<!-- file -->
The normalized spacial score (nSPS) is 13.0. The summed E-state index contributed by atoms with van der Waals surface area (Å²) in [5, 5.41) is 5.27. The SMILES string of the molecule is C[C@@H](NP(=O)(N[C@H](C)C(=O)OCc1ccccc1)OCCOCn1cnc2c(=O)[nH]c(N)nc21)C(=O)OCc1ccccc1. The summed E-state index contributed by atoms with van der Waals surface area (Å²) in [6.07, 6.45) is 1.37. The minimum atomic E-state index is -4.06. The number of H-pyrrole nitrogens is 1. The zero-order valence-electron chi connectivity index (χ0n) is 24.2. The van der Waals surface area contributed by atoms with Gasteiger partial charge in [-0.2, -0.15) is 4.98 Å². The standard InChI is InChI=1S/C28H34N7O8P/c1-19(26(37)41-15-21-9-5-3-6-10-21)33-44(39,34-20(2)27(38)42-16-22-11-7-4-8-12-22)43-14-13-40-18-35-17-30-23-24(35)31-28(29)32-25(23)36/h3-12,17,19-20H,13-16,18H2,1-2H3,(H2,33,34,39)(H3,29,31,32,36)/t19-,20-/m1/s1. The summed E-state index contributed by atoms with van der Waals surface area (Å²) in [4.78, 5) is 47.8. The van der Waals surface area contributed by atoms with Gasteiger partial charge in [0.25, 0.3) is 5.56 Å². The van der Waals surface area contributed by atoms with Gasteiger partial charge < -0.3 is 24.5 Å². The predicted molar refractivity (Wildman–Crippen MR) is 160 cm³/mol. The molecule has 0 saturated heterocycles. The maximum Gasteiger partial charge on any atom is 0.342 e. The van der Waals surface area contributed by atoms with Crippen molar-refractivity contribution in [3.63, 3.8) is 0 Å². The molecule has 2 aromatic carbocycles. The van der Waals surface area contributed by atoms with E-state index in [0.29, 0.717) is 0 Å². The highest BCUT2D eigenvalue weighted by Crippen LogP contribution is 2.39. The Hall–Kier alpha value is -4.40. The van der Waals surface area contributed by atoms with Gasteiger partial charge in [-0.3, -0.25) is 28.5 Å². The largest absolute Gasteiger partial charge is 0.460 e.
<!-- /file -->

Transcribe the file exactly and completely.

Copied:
The normalized spacial score (nSPS) is 13.0. The summed E-state index contributed by atoms with van der Waals surface area (Å²) in [5, 5.41) is 5.27. The SMILES string of the molecule is C[C@@H](NP(=O)(N[C@H](C)C(=O)OCc1ccccc1)OCCOCn1cnc2c(=O)[nH]c(N)nc21)C(=O)OCc1ccccc1. The summed E-state index contributed by atoms with van der Waals surface area (Å²) in [6.07, 6.45) is 1.37. The minimum atomic E-state index is -4.06. The number of H-pyrrole nitrogens is 1. The zero-order valence-electron chi connectivity index (χ0n) is 24.2. The van der Waals surface area contributed by atoms with Gasteiger partial charge in [-0.2, -0.15) is 4.98 Å². The standard InChI is InChI=1S/C28H34N7O8P/c1-19(26(37)41-15-21-9-5-3-6-10-21)33-44(39,34-20(2)27(38)42-16-22-11-7-4-8-12-22)43-14-13-40-18-35-17-30-23-24(35)31-28(29)32-25(23)36/h3-12,17,19-20H,13-16,18H2,1-2H3,(H2,33,34,39)(H3,29,31,32,36)/t19-,20-/m1/s1. The summed E-state index contributed by atoms with van der Waals surface area (Å²) in [4.78, 5) is 47.8. The van der Waals surface area contributed by atoms with Gasteiger partial charge in [0.25, 0.3) is 5.56 Å². The van der Waals surface area contributed by atoms with Gasteiger partial charge < -0.3 is 24.5 Å². The predicted molar refractivity (Wildman–Crippen MR) is 160 cm³/mol. The molecule has 0 saturated heterocycles. The maximum Gasteiger partial charge on any atom is 0.342 e. The van der Waals surface area contributed by atoms with Crippen molar-refractivity contribution in [3.63, 3.8) is 0 Å². The molecule has 2 aromatic carbocycles. The van der Waals surface area contributed by atoms with E-state index in [0.29, 0.717) is 0 Å². The highest BCUT2D eigenvalue weighted by Crippen LogP contribution is 2.39. The Hall–Kier alpha value is -4.40. The van der Waals surface area contributed by atoms with Gasteiger partial charge in [-0.3, -0.25) is 28.5 Å². The largest absolute Gasteiger partial charge is 0.460 e.